Your book draft is done. You lovingly finger the warm pages you just printed. You enjoy a feeling of accomplishment. Your book is almost ready.
Almost. But it’s too early to celebrate. You’ve got proofreading to do.
If you’re an English major (like me) or have a strong command of the English language, you may not need to hire a professional editor for your book. However, if you choose the DIY (Do It Yourself) editing option, here are a couple tips I’d like to share from personal experience.
Ask someone else to read your manuscript.
I’m not downplaying your skills, but even if you’re the best editor or proofreader out there, you still want a second set of eyes.
Why? A couple reasons. First, you as the author are so close to your book that you may have a hard time seeing its flaws. (It’s natural. You’ve just poured months of your life into this project; you’re going to be a bit protective.) You want an objective, unbiased opinion. Don’t bristle at criticism. Welcome it with open arms.
Another reason for a third party perspective is that we can become so close to our stories that we tend to read sentences the way they should be – not the way they are.
Here’s an example: “I cracked open the door and found you package on the step.” (Did your mind naturally fill in the word “your” instead of reading “you” as mistyped?)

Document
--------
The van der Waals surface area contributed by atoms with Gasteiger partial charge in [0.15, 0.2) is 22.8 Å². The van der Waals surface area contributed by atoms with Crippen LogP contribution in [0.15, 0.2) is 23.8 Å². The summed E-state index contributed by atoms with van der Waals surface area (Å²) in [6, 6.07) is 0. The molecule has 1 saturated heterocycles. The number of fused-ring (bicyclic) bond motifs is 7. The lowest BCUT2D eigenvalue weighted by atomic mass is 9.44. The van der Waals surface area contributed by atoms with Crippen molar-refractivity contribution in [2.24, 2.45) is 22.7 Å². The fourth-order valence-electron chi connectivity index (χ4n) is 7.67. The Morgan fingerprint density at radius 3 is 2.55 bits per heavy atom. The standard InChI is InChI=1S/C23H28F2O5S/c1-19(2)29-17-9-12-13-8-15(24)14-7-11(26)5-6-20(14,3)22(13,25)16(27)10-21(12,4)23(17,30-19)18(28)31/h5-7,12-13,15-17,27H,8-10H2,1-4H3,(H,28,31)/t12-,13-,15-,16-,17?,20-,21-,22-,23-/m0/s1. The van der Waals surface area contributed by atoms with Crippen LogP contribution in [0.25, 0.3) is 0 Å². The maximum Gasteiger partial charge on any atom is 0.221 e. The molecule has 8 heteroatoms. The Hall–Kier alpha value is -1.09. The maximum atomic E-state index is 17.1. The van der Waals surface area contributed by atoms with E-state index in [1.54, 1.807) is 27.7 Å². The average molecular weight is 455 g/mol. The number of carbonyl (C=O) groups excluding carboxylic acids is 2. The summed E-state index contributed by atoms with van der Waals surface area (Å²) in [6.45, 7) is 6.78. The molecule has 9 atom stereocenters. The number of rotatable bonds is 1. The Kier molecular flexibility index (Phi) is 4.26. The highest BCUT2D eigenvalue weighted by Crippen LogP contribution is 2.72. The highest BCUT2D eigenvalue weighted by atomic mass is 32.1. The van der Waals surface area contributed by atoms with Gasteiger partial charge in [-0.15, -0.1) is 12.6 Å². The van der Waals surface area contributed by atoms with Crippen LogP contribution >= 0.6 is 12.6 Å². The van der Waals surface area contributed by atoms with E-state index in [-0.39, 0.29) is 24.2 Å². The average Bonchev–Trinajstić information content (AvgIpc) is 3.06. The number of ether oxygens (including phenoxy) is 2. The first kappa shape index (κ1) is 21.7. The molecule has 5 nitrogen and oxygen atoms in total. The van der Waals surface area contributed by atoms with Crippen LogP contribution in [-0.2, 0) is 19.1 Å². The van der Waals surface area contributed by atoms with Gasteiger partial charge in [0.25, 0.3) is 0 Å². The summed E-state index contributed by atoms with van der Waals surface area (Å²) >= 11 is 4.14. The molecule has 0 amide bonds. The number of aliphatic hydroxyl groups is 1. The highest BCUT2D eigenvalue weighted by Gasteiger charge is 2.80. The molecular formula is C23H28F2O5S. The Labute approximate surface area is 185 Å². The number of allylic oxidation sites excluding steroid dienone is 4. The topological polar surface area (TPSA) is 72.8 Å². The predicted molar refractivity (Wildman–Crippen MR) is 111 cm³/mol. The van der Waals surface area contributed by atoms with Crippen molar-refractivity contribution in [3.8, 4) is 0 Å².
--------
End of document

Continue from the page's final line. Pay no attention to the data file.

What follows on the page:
Another: “You’ll have plenty of time think of this later.” (Did you catch that the word “to” is missing?)
There’s another helpful exercise to spot these kinds of flaws, which brings me to my second tip.
Read your manuscript out loud.
You may have read your story a dozen times, but “hearing” it helps awkward sentence structure and missed or misplaced words stand out.
Also, it helps you identify overused phrases and words. Do you say “rolled her eyes” on every other page? Do you use the adverbs “really” and “very” too often? I recommend making a list of your “trouble words” and keeping an eye out for them.
Spell check. Spell check.
It’s obvious, but sometimes, we overlook the obvious. Spell check is your friend. You can’t rely on spell check alone, but it provides one additional help for identifying grammar, spelling and punctuation mistakes. (Granted, sometimes you have to ignore it, because it can’t discern the difference between an intentional fragment for expression and an actual mistake.)
If you have the luxury of time, I suggest setting your manuscript aside for a couple weeks and then returning to it with fresh eyes. For those of us who have deadlines or are trying to make sure our books are ready for Christmas, try the tips above.